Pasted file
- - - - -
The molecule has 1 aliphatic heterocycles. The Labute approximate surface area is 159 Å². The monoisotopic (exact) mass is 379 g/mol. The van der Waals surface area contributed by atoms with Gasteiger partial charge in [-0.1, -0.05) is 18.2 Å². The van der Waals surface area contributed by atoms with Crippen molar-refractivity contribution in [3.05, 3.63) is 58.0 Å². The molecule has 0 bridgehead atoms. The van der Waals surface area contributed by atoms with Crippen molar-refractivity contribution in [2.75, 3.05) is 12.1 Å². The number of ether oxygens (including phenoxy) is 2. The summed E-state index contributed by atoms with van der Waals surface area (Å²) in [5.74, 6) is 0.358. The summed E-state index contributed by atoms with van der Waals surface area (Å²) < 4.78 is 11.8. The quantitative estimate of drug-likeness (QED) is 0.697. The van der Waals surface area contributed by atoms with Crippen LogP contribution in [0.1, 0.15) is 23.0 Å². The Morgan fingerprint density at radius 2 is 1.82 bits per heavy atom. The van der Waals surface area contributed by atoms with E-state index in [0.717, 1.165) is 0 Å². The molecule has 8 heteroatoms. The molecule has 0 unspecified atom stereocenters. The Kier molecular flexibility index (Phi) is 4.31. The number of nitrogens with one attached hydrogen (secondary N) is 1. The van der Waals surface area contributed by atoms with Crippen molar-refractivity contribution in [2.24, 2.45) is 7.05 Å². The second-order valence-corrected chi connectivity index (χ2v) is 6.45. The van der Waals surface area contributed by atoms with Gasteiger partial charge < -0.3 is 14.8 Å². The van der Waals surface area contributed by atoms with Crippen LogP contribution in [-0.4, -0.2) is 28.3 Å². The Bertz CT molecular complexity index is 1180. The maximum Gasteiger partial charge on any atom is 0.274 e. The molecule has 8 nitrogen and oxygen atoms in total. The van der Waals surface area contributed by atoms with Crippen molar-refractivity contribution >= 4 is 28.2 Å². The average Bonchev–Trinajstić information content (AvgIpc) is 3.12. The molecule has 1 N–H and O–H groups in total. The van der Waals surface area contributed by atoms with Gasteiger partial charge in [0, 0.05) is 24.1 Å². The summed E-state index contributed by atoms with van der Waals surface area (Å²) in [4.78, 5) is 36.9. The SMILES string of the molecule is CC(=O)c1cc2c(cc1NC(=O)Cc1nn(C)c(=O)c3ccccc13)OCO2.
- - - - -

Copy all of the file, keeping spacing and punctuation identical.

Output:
The molecule has 1 aliphatic heterocycles. The Labute approximate surface area is 159 Å². The monoisotopic (exact) mass is 379 g/mol. The van der Waals surface area contributed by atoms with Gasteiger partial charge in [-0.1, -0.05) is 18.2 Å². The van der Waals surface area contributed by atoms with Crippen molar-refractivity contribution in [3.05, 3.63) is 58.0 Å². The molecule has 0 bridgehead atoms. The van der Waals surface area contributed by atoms with Crippen molar-refractivity contribution in [2.75, 3.05) is 12.1 Å². The number of ether oxygens (including phenoxy) is 2. The summed E-state index contributed by atoms with van der Waals surface area (Å²) in [5.74, 6) is 0.358. The summed E-state index contributed by atoms with van der Waals surface area (Å²) < 4.78 is 11.8. The quantitative estimate of drug-likeness (QED) is 0.697. The van der Waals surface area contributed by atoms with Crippen LogP contribution in [0.1, 0.15) is 23.0 Å². The Morgan fingerprint density at radius 2 is 1.82 bits per heavy atom. The van der Waals surface area contributed by atoms with E-state index in [0.717, 1.165) is 0 Å². The molecule has 8 heteroatoms. The molecule has 0 unspecified atom stereocenters. The Kier molecular flexibility index (Phi) is 4.31. The number of nitrogens with one attached hydrogen (secondary N) is 1. The van der Waals surface area contributed by atoms with Crippen molar-refractivity contribution in [2.24, 2.45) is 7.05 Å². The second-order valence-corrected chi connectivity index (χ2v) is 6.45. The van der Waals surface area contributed by atoms with Gasteiger partial charge < -0.3 is 14.8 Å². The van der Waals surface area contributed by atoms with Crippen LogP contribution in [-0.4, -0.2) is 28.3 Å². The Bertz CT molecular complexity index is 1180. The maximum Gasteiger partial charge on any atom is 0.274 e. The molecule has 8 nitrogen and oxygen atoms in total. The van der Waals surface area contributed by atoms with Crippen molar-refractivity contribution >= 4 is 28.2 Å². The average Bonchev–Trinajstić information content (AvgIpc) is 3.12. The molecule has 1 N–H and O–H groups in total. The van der Waals surface area contributed by atoms with Gasteiger partial charge in [0, 0.05) is 24.1 Å². The summed E-state index contributed by atoms with van der Waals surface area (Å²) in [4.78, 5) is 36.9. The SMILES string of the molecule is CC(=O)c1cc2c(cc1NC(=O)Cc1nn(C)c(=O)c3ccccc13)OCO2.